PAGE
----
If that's the way you're going to call it, fine. It was inadvertent. But then stop with the interminable reviews. Apparently nothing is a flagrant foul, so stop looking for them.
It's strange how different sports legislate themselves. If hockey was reffed under basketball rules, every post-whistle scrum would come with two ejections, but in basketball you can crush a guy's face and as long as you weren't looking at him it's cool. That's some sort of penalty in the other two sports where elbows get involved, hockey and soccer, and probably a red card/major. In basketball, nope… but only one sport stops the game incessantly to look at these sorts of incidents. I don't get it man.
Morgan defense watch. After Dan Dakich pointed out that Nix always-always goes over his right shoulder when making post moves it's been something that's stood out to me as I watch MSU play, and in this one it was obvious. In that tendency you could see where Morgan is a superior on-ball defender to McGary.
Against Morgan, Nix put up a bunch of contested shots on which Morgan positioned himself such that Nix would take a bump as he tried to go up. In scattered matchups against McGary it was clear McGary had not absorbed the scouting report; Nix got him for a bucket by threatening to go to the middle of the lane and then spinning over his right shoulder like he always does. Morgan, on the floor at the same time, was visibly irritated at McGary—he probably said something along the lines of "he ALWAYS turns over his right shoulder" or "RTFSR*."
Despite that make the difference in Nix's efficacy was dramatic. Morgan played nine minutes in the first game; Nix went 6 of 9 from the floor and had 3 assists to no turnovers. Morgan had 24 in this one; Nix went 2 of 9 with 2 assists and six turnovers, with one of those makes the aforementioned bucket against McGary. Morgan's absence in the first game was definitely a contributing factor to the ugliness therein.
*["Read the frondling scouting report."]
Mocking floor slap for the win. State did the team floor slap thing in the previous game, and did it in this one, and Big Tough Mr. Men got an alley-oop on their face this time, whereupon Michigan responded with sports sarcasm:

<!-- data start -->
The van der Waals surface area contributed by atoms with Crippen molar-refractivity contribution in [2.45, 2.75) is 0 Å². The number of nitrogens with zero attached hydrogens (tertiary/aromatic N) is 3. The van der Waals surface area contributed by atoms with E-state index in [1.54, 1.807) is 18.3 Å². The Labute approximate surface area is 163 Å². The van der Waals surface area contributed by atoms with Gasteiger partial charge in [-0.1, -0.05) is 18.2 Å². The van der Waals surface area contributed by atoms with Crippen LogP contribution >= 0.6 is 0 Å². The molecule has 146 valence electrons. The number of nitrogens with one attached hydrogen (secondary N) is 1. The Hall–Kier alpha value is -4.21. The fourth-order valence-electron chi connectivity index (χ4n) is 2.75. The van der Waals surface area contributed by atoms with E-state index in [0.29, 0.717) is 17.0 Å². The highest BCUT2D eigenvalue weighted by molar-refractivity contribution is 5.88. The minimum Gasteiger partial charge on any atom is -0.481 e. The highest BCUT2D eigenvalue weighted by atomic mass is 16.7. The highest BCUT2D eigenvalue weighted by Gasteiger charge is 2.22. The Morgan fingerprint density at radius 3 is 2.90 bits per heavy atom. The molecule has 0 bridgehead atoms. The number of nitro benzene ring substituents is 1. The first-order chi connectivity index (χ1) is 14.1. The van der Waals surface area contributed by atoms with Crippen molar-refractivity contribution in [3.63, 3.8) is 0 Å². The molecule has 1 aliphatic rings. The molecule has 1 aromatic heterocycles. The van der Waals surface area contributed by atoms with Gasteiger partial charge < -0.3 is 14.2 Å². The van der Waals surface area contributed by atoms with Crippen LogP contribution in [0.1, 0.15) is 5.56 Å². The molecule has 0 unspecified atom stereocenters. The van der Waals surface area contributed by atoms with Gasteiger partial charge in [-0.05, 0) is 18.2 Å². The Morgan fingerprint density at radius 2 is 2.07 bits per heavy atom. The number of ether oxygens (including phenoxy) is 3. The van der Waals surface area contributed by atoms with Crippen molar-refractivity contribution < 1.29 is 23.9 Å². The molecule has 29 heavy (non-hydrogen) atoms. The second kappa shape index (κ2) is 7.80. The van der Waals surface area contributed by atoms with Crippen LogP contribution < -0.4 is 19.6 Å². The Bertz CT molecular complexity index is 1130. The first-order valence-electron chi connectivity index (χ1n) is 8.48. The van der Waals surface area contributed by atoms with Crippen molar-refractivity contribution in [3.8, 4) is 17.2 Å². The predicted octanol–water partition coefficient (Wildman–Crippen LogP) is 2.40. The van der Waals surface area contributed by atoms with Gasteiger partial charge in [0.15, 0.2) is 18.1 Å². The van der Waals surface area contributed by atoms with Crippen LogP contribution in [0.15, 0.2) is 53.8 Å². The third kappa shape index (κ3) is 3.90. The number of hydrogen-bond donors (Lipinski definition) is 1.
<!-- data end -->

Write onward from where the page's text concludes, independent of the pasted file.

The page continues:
Sports sarcasm is the best. You can tell it is mocking because 1) everyone knows MSU's about to call a TO, and Trey does it twice. I enjoyed that.
McGary FTs. Having Mitch McGary receive the inbounds pass at the end was clearly not the best idea, but Michigan put themselves in a situation where that was possible by using up all their timeouts early. When MSU tripled Burke it was a scramble off the make and the other options were Horford and a covered LeVert.
1) Dump basketball timeouts. End game situations are more chaotic and fun without them.
2) Don't call all of them, especially when you're just setting up a play instead of preserving a possession.
McGary other game. A mixed bag. Like the rest of the bigs he shares in the issues rebounding. One DREB in 21 minutes is Nnanna Egwu level output. He was efficient offensively, going 4/6 from the floor and hitting 3/5 FTs, and he generated a few of those shots himself with two-bounce drives and a nice short corner turnaround. He's showing things that should lead to an increased offensive role as he develops.
Paging Caris Levert. (Upchurch @ right) With Stauskas knocked out four minutes in, Caris LeVert got starters minutes. He did okay with them, scoring eight points on 4/8 shooting from two, missing three attempts from deep, and getting a couple steals. He was mostly guarding Gary Harris; Harris had an eh day with 16 points on 16 shot equivalents.
As long as Stauskas isn't suffering ill effects from the concussion I don't think he'll see his playing time cut much if at all… as long as he's not doing the things that caused Beilein to explode at him in the Penn State game. Competition for that spot will improve it, and if Caris is reliable enough to get him 16 minutes instead of eight Michigan can rest Tim Hardaway a bit more.
Statistical extremes. Take your pick as to which was more of an anomaly: Michigan going 0-fer from three or MSU coughing up 18 turnovers to Michigan's 7. I'll take the former since Michigan is a notoriously low-turnover team and MSU has had their share of issues. Also in the anomaly bucket: MSU rebounded half their misses. While not entirely unexpected, that is extreme.
Speaking of the rebounding. Hammered. Michigan went with the dual-big lineup for nine minutes; it didn't help much. As mentioned, McGary just had 1 DREB. Morgan had four, Horford none in four minutes. If the ball wasn't bouncing to a guard chances are Michigan did not get it.
Michigan's rebounding is reverting after another nonconference season in which they found themselves top-ten. After entering Big Ten play #2 in DREB they're down to 45th. They're fifth in Big Ten play, still a major step up from last year's ninth but not an earth-shaking paradigm change.